Caught (up) in traffic

Home » Behavior

Category Archives: Behavior

On child-friendly cities

Here’s another article that I want to share. This time it is about child-friendly cities. Here is an article that present many good practice examples in other cities. Many are easily replicable in our towns and cities, and should be considered by local governments in order to enhance safety and health aspects in their jurisdictions.

Laker, L. (2018) “What would the ultimate child-friendly city look like?”,, [Last accessed 3/9/2018]

On the Pasig HOV lane experiment, again

I recently wrote about some thoughts on Pasig City’s HOV lane experiment along Julia Vargas Avenue. Here are a few more considering the experiment didn’t push through last February 28.

Screen cap (courtesy of ABS CBN) showing the starting date for the HOV lane experiment. I think ‘HOV’ is more appropriate than ‘carpool’ since the requirement is for vehicles using the lane to have 4 or more passengers. Having only 2 passengers still qualify as a carpool.

I learned recently that the experiment has been put off to March 26, 2018:

[Photo courtesy of Dulce Justiniani]


The current set-up has 2 lanes for motorised vehicles including a wide lane for HOV’s (including public utility vehicles like buses and vans). HOV’s here also include cars but those with at least 4 occupants. Here are a couple of photos showing us what could possibly happen should enforcement be weak given the configuration of the lanes along Julia Vargas:

Private van running along the lane designated for HOV’s alongside a solitary cyclist on the bike lane.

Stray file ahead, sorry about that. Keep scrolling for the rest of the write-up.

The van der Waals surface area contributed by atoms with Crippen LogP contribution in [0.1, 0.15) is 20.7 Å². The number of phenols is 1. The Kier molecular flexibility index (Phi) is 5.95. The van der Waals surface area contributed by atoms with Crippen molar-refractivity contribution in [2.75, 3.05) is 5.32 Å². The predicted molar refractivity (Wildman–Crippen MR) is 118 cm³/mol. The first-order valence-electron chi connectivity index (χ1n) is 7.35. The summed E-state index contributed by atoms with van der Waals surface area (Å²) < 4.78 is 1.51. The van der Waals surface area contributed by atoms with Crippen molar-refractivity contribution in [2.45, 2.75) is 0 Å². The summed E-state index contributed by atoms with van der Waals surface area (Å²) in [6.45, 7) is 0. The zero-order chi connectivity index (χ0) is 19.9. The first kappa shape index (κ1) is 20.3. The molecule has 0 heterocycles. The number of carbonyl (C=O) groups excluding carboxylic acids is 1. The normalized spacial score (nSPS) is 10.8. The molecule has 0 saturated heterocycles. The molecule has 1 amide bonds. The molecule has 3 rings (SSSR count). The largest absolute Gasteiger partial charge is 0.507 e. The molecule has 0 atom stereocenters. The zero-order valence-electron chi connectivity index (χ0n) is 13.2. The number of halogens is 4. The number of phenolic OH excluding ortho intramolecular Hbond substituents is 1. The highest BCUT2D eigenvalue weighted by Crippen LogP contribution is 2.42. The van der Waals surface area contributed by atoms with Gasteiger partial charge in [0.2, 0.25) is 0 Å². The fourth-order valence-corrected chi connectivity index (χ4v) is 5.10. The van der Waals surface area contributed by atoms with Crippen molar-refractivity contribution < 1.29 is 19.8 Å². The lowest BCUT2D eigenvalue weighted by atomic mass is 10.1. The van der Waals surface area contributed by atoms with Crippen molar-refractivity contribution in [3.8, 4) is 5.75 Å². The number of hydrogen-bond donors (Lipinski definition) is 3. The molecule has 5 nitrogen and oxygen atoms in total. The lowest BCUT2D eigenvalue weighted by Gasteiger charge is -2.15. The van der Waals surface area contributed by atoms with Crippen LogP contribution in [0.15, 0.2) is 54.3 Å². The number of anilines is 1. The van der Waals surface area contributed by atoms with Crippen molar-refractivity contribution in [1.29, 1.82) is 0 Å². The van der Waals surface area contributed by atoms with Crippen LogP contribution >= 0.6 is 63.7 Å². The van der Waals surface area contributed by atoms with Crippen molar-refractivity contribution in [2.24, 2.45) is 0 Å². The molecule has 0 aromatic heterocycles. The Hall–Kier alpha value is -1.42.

An SUV overtaking the van via the bike lane and the extra space of the HOV lane.

Wide lanes generally encourage higher speeds. I believe the way to go would be to have narrower lanes. And should these be considered, it would be possible to have 3 lanes for motorised traffic with one assigned for HOV’s and another for motorcycles. These are aside from the bicycle lane that I think should also be a protected lane. Protection here may be through the provision of “forgiving” physical dividers in the form of, say, rubber bollards.

Here’s how the Julia Vargas carriageway could be laid out:

Again, these are just suggestions for whoever are in-charge of the experiment-to-be along Julia Vargas Avenue. I hope that they are able to make some assessments even prior to the experiment. Such can be done using simulation software in order to have a handle on traffic related issues that may crop up during the implementation. Still, a big factor would be the enforcement aspects of the proposed policy for motor vehicles. Strict, firm and sustained enforcement would be necessary in order for this to succeed.

On prioritising pedestrians and promoting walking

We begin March with an excellent article that came out from

Walker, A. (2018) The case against sidewalks and how cities can create new avenues for pedestrians,, [Last accessed 2/23/2018].